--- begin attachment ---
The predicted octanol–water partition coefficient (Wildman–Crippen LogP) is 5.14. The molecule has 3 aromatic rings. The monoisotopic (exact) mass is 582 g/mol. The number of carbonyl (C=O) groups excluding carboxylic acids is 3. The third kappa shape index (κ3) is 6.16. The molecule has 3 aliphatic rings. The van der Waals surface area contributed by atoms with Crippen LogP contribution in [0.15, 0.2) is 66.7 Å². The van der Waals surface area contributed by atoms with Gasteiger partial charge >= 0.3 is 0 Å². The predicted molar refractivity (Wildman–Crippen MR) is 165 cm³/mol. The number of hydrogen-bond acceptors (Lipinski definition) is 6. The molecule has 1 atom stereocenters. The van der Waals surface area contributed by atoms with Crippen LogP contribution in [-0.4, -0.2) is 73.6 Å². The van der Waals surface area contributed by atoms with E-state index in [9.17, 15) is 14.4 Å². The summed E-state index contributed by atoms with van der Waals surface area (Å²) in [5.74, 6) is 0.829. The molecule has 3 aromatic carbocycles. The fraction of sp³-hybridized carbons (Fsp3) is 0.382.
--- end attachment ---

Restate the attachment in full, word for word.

The predicted octanol–water partition coefficient (Wildman–Crippen LogP) is 5.14. The molecule has 3 aromatic rings. The monoisotopic (exact) mass is 582 g/mol. The number of carbonyl (C=O) groups excluding carboxylic acids is 3. The third kappa shape index (κ3) is 6.16. The molecule has 3 aliphatic rings. The van der Waals surface area contributed by atoms with Crippen LogP contribution in [0.15, 0.2) is 66.7 Å². The van der Waals surface area contributed by atoms with Gasteiger partial charge >= 0.3 is 0 Å². The predicted molar refractivity (Wildman–Crippen MR) is 165 cm³/mol. The number of hydrogen-bond acceptors (Lipinski definition) is 6. The molecule has 1 atom stereocenters. The van der Waals surface area contributed by atoms with Crippen LogP contribution in [-0.4, -0.2) is 73.6 Å². The van der Waals surface area contributed by atoms with E-state index in [9.17, 15) is 14.4 Å². The summed E-state index contributed by atoms with van der Waals surface area (Å²) in [5.74, 6) is 0.829. The molecule has 3 aromatic carbocycles. The fraction of sp³-hybridized carbons (Fsp3) is 0.382.